A wooden box of an upper story rests on thick stone walls which make up the ground floor. That is a rather common older style of building from Uttarakhand. There are little variations. Sometimes the shutters on the upper floor look out on all four sides. At other times, as in the example above, there are one or two walls made of stone. I suspect that the older houses use more wood, and as wood became scarcer in this region, you could say that there was less of it to go around.
I could find little written about the traditional domestic architecture of the Kumaon region. Most accessible books and articles concentrate on the temple architecture of the region. Edwin T. Atkinson’s multi-volume tome, The Himalayan Gazetteer, the usual source of information on matters Kumaoni, is pretty silent about vernacular styles of architecture. In the true imperial manner, government buildings and new churches are deemed more worthy of comment. Nor did later official sources bother to record the variety of vernacular expressions. The state Tourism Department’s website references one rather ornate style, hard to see examples of, as the only one worth a comment. I suppose there are detailed studies locked away in architects’ theses, or in architectural journals, which I have no access to.
I have been unable to find articles or books which trace influences across the Himalayan region, or the development of building techniques. It should be a fascinating study. The neighbouring Garhwal region has been important to Hinduism for a long time. Pollen records show that agriculture started in the Kumaon region 500-600 years ago, when it was still part of a Nepali empire. There may have been travellers and pilgrim here before that, but not settlements. The region became independent about two hundred years ago, and was assimilated into British India about a hundred and fifty years ago. The connection with Nepal, and the trans-Himalayan cultural sphere which filtered through it would have created the vernacular style, which would later have been modified by contact with the plains-based cross-oceanic empire of Britain.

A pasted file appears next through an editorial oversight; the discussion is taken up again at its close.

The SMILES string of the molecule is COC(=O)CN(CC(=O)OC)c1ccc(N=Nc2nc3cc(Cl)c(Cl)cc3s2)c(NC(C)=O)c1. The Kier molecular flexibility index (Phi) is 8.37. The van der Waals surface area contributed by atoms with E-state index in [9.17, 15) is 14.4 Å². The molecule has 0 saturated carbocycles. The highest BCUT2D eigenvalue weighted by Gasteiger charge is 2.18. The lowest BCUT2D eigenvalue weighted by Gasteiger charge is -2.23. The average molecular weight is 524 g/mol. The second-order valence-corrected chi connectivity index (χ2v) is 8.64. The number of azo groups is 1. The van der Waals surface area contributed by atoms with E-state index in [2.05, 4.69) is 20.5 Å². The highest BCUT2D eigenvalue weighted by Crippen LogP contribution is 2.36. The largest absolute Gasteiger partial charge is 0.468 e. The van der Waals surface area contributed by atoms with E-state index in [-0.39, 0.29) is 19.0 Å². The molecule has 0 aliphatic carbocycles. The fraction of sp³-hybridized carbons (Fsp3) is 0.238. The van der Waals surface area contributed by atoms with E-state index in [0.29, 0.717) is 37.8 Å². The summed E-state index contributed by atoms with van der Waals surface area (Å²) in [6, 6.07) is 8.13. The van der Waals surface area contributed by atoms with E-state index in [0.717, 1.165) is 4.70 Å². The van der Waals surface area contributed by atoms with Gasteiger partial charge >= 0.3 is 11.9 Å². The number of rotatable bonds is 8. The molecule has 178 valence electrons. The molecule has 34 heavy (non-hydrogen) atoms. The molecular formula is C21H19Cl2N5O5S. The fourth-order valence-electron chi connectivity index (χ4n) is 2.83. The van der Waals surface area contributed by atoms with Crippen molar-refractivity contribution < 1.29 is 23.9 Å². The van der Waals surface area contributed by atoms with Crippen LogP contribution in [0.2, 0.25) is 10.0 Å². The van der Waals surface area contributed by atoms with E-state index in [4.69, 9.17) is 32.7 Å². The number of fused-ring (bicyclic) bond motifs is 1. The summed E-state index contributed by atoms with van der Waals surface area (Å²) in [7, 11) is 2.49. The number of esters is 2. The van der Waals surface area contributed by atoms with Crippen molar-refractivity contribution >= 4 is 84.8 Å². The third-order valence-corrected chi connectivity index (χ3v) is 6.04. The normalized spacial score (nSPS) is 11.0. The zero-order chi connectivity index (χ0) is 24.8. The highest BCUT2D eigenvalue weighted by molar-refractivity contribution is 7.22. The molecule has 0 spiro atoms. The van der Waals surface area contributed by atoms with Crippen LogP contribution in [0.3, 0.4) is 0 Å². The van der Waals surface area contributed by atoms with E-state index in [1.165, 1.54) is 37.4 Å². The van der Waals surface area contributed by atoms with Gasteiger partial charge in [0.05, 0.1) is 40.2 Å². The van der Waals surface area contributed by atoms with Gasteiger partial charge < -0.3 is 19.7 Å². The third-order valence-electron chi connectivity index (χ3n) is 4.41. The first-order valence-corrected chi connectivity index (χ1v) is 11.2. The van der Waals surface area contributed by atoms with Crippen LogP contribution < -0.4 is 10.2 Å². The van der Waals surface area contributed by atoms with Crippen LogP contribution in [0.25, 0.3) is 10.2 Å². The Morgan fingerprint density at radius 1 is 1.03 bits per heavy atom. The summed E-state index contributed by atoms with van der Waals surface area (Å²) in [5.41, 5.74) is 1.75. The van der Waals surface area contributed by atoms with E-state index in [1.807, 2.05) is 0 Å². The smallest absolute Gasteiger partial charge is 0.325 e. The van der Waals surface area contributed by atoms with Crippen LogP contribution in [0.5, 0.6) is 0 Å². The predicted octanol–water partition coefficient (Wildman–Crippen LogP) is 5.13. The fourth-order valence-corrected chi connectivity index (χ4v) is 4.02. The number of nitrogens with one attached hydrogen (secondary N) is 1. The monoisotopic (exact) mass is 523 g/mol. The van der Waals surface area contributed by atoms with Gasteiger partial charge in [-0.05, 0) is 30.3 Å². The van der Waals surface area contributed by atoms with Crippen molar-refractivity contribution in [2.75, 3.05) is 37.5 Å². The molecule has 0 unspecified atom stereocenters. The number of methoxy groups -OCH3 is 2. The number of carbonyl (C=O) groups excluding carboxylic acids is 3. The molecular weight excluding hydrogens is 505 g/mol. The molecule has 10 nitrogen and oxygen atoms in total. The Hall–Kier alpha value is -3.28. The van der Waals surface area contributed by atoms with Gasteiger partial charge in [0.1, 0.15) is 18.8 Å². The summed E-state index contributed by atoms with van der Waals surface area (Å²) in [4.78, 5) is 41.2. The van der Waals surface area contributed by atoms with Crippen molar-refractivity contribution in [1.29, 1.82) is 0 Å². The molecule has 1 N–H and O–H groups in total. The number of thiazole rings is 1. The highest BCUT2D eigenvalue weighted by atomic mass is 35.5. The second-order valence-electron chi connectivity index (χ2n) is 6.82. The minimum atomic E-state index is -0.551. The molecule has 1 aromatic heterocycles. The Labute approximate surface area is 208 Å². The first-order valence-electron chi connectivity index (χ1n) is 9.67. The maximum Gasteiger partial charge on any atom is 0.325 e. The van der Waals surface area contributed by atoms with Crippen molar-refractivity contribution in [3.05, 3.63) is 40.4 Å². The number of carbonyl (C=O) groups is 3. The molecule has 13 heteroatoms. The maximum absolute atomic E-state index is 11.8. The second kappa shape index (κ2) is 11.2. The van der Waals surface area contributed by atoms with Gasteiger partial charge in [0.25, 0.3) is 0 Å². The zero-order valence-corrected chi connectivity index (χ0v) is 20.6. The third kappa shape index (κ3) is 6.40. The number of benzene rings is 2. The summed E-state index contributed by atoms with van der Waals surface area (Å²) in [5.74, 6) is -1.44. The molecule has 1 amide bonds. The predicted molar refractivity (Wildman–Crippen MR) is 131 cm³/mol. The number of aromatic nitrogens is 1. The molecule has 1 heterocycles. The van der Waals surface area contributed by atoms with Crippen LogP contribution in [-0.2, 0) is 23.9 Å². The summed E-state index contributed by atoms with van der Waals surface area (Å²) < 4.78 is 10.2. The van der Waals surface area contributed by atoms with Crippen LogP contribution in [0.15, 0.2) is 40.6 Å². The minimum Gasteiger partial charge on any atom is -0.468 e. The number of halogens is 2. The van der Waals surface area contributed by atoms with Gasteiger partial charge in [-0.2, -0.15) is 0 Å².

I stopped the car when I saw this old building outside of Kausani. The driver informed me that this is a style which used to be common once. A paper by a group of engineers at CSIR documents the style, but dismisses it as “lacking proper light and ventilation”. The Pestalozzis, a Swiss couple, who visited Kumaon a decade ago, became interested in the architecture and documented it, call this style a row house. To my eyes it resembled Mumbai’s chawls. The lower part of the house is given over to storage here, but in villages they were meant to hold cattle. The upper floor has a row of independent flats.
Which way did the influence go? From Kumaon to the rest of India, or the other way around? Notice that the doors to individual flats are not recessed and protected from the weather, unlike the doors of other traditional houses. Based on this, my guess is that the style is imported from the plains. But this is a guess, and direct work on dating these houses will be needed before the question can be settled. Such a wealth of questions exist here, and they connect to the deeper history of the region.